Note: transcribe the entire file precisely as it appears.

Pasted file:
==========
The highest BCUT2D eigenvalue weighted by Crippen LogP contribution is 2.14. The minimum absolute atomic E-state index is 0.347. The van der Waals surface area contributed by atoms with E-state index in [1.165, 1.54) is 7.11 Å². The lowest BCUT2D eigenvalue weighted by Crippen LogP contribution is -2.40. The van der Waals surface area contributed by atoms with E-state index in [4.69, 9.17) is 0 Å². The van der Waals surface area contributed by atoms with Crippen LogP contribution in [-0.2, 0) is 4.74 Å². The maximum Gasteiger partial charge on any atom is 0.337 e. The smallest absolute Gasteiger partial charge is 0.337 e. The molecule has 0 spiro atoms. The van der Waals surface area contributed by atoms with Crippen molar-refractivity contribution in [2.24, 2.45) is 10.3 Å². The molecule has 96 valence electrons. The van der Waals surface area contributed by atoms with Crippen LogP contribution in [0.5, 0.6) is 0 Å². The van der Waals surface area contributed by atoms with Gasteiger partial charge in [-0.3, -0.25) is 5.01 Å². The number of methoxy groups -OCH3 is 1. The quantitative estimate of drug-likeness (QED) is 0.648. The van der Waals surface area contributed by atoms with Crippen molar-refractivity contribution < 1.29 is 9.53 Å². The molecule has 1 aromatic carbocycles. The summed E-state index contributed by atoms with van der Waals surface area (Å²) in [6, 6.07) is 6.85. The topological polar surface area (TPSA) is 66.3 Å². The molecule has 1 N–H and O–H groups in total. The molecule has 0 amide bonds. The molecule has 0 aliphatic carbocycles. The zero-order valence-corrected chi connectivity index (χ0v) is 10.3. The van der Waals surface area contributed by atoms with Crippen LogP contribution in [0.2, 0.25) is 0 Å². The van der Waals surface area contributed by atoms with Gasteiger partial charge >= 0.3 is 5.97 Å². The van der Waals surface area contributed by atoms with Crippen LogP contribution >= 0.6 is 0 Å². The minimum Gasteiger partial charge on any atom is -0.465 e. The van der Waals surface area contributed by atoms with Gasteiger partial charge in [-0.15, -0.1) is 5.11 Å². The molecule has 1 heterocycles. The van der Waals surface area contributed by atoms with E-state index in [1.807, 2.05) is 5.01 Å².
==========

The highest BCUT2D eigenvalue weighted by Crippen LogP contribution is 2.14. The minimum absolute atomic E-state index is 0.347. The van der Waals surface area contributed by atoms with E-state index in [1.165, 1.54) is 7.11 Å². The lowest BCUT2D eigenvalue weighted by Crippen LogP contribution is -2.40. The van der Waals surface area contributed by atoms with E-state index in [4.69, 9.17) is 0 Å². The van der Waals surface area contributed by atoms with Crippen LogP contribution in [-0.2, 0) is 4.74 Å². The maximum Gasteiger partial charge on any atom is 0.337 e. The smallest absolute Gasteiger partial charge is 0.337 e. The molecule has 0 spiro atoms. The van der Waals surface area contributed by atoms with Crippen molar-refractivity contribution in [2.24, 2.45) is 10.3 Å². The molecule has 96 valence electrons. The van der Waals surface area contributed by atoms with Crippen LogP contribution in [0.5, 0.6) is 0 Å². The van der Waals surface area contributed by atoms with Gasteiger partial charge in [-0.3, -0.25) is 5.01 Å². The number of methoxy groups -OCH3 is 1. The quantitative estimate of drug-likeness (QED) is 0.648. The van der Waals surface area contributed by atoms with Crippen molar-refractivity contribution < 1.29 is 9.53 Å². The molecule has 1 aromatic carbocycles. The summed E-state index contributed by atoms with van der Waals surface area (Å²) in [6, 6.07) is 6.85. The topological polar surface area (TPSA) is 66.3 Å². The molecule has 1 N–H and O–H groups in total. The molecule has 0 amide bonds. The molecule has 0 aliphatic carbocycles. The zero-order valence-corrected chi connectivity index (χ0v) is 10.3. The van der Waals surface area contributed by atoms with Crippen LogP contribution in [0.2, 0.25) is 0 Å². The van der Waals surface area contributed by atoms with Gasteiger partial charge >= 0.3 is 5.97 Å². The van der Waals surface area contributed by atoms with Crippen LogP contribution >= 0.6 is 0 Å². The minimum Gasteiger partial charge on any atom is -0.465 e. The van der Waals surface area contributed by atoms with Gasteiger partial charge in [-0.15, -0.1) is 5.11 Å². The molecule has 1 heterocycles. The van der Waals surface area contributed by atoms with E-state index in [1.807, 2.05) is 5.01 Å².